November option expiration has come and gone and I've got good news and bad news. The good news is my commentary is going to be short tonight. The bad news is that you've only got 33 days left until Christmas. Just kidding. Actually the bad news is that nothing much has changed from the week before. Trading volume last week was extremely low. I guess that's a good thing considering we were down four days in a row. Lack of follow through on Monday's bullish breakout in the major indices was very disappointing.
Last weekend I said I was concerned by the growing number of failed rallies, bearish reversals and the ever popular bearish head-and-shoulders pattern. Unfortunately, the last five days of trading has only made the situation worse! The larger trend may still be up but momentum indicators are falling fast. Now traditionally the Thanksgiving shortened week tends to be a bullish one. This year could be different with the S&P 500 up 60% off its 2009 lows. If you thought last week's volume was low then this week's should be abysmally low.
I heard several comments about how fund managers are starting to play it safe by moving money into short-term treasuries. They may not be earning any interest but they're not at much risk either. Check out this chart of the yield on the short-term bonds. Ask yourself why fund managers would put their money into a note with a yield as close to 0.00% as you can get? Maybe this talk about money managers getting nervous is true.
Chart of the 13-week T-bill:
Overall I'm still very concerned by the under performance in the small cap names. Fund managers are definitely cautious and the small caps have produced a new lower high (see daily chart of the Russell 2000). You'll see a similar pattern (lower high) in the SOX semiconductor index. The group was clobbered on Thursday with a major downgrade but upward momentum had already stalled before the downgrade hit. Last week I mentioned how the financials had put in a new lower high. You'll also see a lower high in the oil service names as well as a few more sectors. The only groups that look bullish right now are drugs, retailers, and gold miners. Momentum in these last three groups is also starting to wane. The gold miners might be an exception but the price of gold looks very overbought and when it corrects the pull back in the miners could be painful.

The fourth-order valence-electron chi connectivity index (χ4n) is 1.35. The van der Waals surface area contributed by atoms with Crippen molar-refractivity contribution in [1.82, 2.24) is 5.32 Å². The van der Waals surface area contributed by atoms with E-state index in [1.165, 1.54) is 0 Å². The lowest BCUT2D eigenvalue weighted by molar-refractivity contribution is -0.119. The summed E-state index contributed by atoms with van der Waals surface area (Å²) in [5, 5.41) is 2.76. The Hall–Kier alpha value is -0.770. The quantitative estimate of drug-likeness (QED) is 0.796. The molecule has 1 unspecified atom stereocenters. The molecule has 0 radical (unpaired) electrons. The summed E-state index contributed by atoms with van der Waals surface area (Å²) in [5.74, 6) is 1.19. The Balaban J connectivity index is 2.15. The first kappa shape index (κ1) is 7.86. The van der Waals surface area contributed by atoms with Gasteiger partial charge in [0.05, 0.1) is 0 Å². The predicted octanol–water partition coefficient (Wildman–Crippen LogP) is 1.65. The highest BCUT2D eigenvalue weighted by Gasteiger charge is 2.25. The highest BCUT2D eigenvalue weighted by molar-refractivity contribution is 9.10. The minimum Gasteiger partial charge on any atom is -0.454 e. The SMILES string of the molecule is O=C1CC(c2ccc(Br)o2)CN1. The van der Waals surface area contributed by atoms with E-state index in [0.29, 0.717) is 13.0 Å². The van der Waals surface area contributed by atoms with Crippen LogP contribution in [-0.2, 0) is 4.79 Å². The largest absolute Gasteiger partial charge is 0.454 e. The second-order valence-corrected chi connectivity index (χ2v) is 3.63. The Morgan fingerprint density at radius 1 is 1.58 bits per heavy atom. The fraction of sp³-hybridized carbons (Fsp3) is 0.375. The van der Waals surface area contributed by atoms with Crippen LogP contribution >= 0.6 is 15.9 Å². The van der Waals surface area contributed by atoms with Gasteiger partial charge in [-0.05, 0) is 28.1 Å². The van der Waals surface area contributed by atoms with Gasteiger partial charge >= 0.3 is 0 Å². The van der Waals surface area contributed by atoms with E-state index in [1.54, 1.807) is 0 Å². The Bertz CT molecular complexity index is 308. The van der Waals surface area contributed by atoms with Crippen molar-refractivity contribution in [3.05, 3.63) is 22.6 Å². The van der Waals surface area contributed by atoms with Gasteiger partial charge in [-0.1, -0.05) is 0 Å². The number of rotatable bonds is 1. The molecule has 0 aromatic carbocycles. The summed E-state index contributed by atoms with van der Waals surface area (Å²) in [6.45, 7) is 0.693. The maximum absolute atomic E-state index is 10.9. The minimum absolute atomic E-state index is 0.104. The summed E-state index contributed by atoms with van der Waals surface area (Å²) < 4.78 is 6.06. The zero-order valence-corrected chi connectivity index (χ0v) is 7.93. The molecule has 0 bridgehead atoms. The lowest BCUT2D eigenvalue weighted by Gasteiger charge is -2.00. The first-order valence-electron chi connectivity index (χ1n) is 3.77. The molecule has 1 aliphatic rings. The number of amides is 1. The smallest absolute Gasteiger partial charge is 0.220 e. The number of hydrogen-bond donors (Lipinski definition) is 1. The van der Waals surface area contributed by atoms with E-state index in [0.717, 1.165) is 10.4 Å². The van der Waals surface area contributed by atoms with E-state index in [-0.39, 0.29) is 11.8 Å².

On a short-term basis I'd keep my eye on the 1080 level for the S&P 500. If 1080 breaks down then we could be looking at a drop toward the November lows near 1030. Considering the bearish shadows growing across the market I would hesitate to launch new long-term LEAPS positions at this time. In the mean time, I wish everyone a wonderful Thanksgiving holiday!
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Chart of the S&P 500 Index:
Weekly Chart of the S&P 500 Index:
Chart of the Russell 2000 Index:
Chart of the Dow Jones Transportation Index:
LONGER TERM OUTLOOK
Previous Comments on my Long-Term Outlook:
My long-term outlook has not changed. I still expect the economy to see a double-dip, "W"-shaped rebound with the second dip in 2010 (some analysts are predicting it will not show up until 2011). Lousy consumer spending, rising foreclosures, and lagging job growth will be the main culprits. Several weeks ago there were some comments out of the U.S. Treasury concerning foreclosures. The Obama administration's HAMP loan modification program can only help a certain number of homeowners and one official said that even if the HAMP program was a total success we should still expect millions of new foreclosures. This only reinforces my own belief that we will see another tidal wave of foreclosed homes in 2010 and 2011. Some analysts are forecasting upwards of six million foreclosures in the next three years. What is that going to do to consumer confidence and consumer spending? It's not going to help! You can review my long-term outlook here. It's the second half our my "Two Months Left" commentary.
~ James Brown